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Osaka on Anxiety, Soothing Muse and Superpower


Naomi Osaka knows all about US Open electricity.

As a child, Osaka, then living with her family on Long Island, attended the US Open as a fan and dreamed about someday playing the Flushing Meadows major.

Next week, Osaka aims to defend a Grand Slam title for the first time at the US Open.

An explosive Osaka overwhelmed Jennifer Brady 6-4, 6-3 to capture her second Australian Open championship in February becoming the first woman since Hall of Famer Monica Seles in the 1990s to win her first four Grand Slam finals.




In a new interview with Women's Health magazine, Osaka opens up on her anxiety, soothing muse to prepare her for matches and her secret "superpower." Here's an excerpt from Osaka's interview with Women's Health magazine.

On viewing her introspective nature as a superpower:

“Growing up being [labeled] ‘the quiet one’ puts you in a box and, even worse, makes you stand out when all you want is to blend in. But now I try to embrace and own it.”

On her journey with anxiety and depression:

“I hope I was able to help some people and for them to see that even athletes are still humans like the rest of us. And we all are dealing with something in our lives.”

On her ritual of listening to music––by artists including Beyoncé, Rihanna, and Saweetie––as she arrives to play a match:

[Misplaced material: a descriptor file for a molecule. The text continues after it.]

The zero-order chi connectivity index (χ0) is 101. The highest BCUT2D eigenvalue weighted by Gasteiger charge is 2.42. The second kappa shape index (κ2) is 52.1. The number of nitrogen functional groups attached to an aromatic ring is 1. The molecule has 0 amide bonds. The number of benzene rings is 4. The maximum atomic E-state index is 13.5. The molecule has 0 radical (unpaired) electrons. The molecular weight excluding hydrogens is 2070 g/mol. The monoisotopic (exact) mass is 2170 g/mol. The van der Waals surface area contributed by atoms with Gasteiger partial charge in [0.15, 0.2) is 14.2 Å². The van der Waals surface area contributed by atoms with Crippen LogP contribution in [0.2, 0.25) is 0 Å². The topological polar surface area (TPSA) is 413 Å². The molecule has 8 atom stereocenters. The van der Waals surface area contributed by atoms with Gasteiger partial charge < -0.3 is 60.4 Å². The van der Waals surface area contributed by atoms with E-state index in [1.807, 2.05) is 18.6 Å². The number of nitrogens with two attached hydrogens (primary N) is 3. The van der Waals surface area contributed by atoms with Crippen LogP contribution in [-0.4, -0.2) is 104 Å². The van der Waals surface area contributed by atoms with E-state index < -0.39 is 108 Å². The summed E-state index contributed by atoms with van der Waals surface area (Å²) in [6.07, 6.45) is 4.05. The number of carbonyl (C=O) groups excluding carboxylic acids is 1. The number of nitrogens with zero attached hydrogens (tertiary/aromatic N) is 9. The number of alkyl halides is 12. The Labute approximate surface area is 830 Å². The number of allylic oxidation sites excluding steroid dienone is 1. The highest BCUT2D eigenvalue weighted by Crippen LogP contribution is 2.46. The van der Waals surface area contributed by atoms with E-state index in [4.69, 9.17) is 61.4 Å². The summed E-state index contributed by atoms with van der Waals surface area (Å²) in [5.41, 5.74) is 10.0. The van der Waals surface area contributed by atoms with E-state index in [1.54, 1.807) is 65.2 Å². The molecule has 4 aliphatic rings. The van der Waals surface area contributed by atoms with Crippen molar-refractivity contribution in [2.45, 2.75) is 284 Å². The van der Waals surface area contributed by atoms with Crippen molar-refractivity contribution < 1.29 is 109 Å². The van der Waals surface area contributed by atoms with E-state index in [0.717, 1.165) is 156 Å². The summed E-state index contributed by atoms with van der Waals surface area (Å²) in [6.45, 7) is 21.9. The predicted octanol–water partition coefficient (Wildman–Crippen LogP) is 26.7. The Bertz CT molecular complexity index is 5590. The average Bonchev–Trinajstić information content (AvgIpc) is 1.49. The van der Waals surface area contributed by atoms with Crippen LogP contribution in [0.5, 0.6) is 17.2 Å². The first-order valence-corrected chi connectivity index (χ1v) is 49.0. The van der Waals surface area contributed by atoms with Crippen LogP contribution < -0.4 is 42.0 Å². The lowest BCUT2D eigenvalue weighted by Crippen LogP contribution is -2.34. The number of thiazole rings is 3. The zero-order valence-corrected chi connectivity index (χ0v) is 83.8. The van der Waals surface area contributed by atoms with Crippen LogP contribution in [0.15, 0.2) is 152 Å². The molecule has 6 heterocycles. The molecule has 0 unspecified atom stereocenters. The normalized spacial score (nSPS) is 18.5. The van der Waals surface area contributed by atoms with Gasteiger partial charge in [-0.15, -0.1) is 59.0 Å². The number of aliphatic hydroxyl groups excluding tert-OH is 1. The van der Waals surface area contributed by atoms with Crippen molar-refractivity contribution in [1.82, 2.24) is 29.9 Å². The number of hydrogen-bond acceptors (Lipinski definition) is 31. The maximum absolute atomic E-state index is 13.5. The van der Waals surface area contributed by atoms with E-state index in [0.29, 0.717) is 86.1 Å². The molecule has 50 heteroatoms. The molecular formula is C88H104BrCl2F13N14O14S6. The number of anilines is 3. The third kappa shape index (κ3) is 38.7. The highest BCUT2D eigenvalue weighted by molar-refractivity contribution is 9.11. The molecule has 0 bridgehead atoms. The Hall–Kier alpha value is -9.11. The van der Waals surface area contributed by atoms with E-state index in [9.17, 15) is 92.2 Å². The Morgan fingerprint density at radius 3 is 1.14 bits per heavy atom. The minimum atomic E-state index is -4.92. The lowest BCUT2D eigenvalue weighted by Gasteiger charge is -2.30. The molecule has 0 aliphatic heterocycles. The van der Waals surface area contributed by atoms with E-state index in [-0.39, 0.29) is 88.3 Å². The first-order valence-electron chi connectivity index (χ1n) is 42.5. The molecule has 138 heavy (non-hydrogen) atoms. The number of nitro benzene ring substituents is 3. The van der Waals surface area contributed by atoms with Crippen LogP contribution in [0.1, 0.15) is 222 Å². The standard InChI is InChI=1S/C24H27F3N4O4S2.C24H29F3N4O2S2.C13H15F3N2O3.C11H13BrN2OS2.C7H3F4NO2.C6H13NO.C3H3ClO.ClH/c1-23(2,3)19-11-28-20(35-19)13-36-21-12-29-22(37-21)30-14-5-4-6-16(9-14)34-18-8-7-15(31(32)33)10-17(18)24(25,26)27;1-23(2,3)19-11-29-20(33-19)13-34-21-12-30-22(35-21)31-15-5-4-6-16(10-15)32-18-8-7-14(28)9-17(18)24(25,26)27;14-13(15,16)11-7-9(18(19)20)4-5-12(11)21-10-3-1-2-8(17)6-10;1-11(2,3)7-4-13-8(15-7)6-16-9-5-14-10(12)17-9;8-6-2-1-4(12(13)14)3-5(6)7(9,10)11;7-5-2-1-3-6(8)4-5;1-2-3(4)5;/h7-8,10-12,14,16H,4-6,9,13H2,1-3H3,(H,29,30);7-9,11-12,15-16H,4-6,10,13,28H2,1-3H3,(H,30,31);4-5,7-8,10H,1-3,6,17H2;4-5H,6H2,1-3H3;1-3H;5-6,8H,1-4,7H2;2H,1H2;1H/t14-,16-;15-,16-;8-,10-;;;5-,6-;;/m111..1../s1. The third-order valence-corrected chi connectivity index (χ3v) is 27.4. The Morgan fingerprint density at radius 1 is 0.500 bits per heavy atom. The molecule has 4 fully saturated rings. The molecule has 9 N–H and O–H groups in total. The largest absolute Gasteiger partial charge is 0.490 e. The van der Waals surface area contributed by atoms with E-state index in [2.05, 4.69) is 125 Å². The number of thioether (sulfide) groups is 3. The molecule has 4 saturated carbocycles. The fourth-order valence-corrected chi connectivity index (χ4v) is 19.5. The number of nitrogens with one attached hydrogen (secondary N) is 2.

“[It] helps dull my social anxiety. Music calms me, it silences the noise that won’t help my game. For me, music is inspiring and uplifting.”




On founding the skin-care company Kinlò, and the illuminating process of creating sun care “specifically for skin like [her] own”:

“I never imagined how eye-opening the statistics on skin cancer in Brown and Black skin would be. It wasn’t enough to make products that didn’t turn our dark skin white and didn’t have harsh chemicals. I also wanted to dispel the myth that just because you have dark skin and don’t burn means you don’t need to take care of and protect that skin.”

On how her business and philanthropic projects power up her mental health:

“The thought that a gesture, an activation, a program can impact and change a life, that’s really powerful to me. Of all the things I do, I find that when I am doing my best to help others, it’s most fulfilling.”

On being firmly rooted in the belief that life is bigger than tennis:

“Now more than ever I see that you can be more than just one thing. More than just someone who plays tennis.

Photo credit: Australian Open Facebook

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